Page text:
Let’s run through the credit application process with the McFraudersons in the picture. They may have your ID or they may have even used your information to create new pieces of fake ID with your name and their photos. They are only too happy to consent to a credit check—of your credit history. Of course, banks and other credit grantors have a number of checks and balances to look for signs of fraud as applications are processed and many fraudsters are caught. The McFraudersons are crafty, though—some get through.  

How do you know if you’re a victim?

Some victims are tipped off to this type of activity when a new credit card appears in the mail for which they didn’t actually apply. Others aren’t so “lucky.” If a fraudster successfully convinces the lender that your address has changed and they have the actual credit card mailed elsewhere, how would you know that a new account has been opened in your name? What if it’s a line of credit, so there’s no physical card to be mailed and they opt out of paper statements to limit your opportunities to discover the fraud?

Credit files may contain clues

This is one of the reasons that it’s so important to check your credit reports at both of Canada’s nationwide credit reporting agencies (Equifax and TransUnion) on an annual basis, if not more frequently. One bright spot in these scary scenarios is that people in Canada are entitled to an unlimited number of free credit reports each year. (By contrast, current U.S. regulations permit only one credit report annually per credit reporting agency.)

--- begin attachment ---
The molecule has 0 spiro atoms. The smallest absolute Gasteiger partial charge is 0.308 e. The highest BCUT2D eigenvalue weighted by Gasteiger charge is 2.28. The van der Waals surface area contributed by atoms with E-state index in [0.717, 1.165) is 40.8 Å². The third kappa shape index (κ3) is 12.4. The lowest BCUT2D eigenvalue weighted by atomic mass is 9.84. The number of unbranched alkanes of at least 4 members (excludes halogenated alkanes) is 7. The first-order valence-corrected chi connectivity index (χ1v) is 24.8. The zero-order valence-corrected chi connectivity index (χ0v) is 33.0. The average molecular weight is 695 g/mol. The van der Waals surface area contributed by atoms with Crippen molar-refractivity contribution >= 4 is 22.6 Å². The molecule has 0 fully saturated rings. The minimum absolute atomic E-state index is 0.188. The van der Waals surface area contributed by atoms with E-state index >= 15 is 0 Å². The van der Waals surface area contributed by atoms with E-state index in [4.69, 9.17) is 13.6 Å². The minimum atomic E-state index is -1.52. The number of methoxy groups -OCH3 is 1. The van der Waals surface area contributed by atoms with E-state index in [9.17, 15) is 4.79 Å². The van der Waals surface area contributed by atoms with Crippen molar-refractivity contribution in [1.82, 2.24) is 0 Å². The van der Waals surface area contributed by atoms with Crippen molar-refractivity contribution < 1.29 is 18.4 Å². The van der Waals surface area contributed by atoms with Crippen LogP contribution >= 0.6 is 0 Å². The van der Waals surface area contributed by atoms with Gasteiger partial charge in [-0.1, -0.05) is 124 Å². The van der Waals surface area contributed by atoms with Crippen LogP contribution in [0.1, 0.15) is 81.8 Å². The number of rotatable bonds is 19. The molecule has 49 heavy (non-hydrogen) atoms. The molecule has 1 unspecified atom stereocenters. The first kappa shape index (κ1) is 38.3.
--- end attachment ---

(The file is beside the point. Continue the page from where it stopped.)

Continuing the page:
When you receive copies of your credit reports, you should check that you recognize all the accounts listed. If anything looks unfamiliar, it could be a sign of identity fraud. If you see something suspicious on your credit report, you can contact the lender and/or the credit reporting agency for assistance. 

Additional protection

Fraud warnings and identity alerts are special statements that can be added to your credit report, which include a phone number to encourage lenders to call you before extending credit. Both fraud warnings and identity alerts are available free of charge at Equifax. There are also paid credit monitoring and identity theft protection services available which offer alerts on key changes to your Equifax credit file and identity theft insurance, among other features.

The final word

There’s never a good time to lose your wallet—or any personal information, for that matter. If it happens, consider contacting the credit reporting agencies to place alerts on your credit files. The extra time now could save a lot of headaches in the future. The only person who should be applying for credit in your name is, well, you.

Julie Kuzmic is Director of Consumer Advocacy at Equifax Canada and a recognized authority on consumer credit. She often speaks to industry groups, government, clients and consumers to shed light on the credit lifecycle. She is passionate about financial literacy and is always testing out new metaphors to describe the nuances of credit scores.

For more educational information from Equifax Canada, including legal details, click here.

The post Lost wallet? Here’s how to protect yourself from fraud appeared first on MoneySense.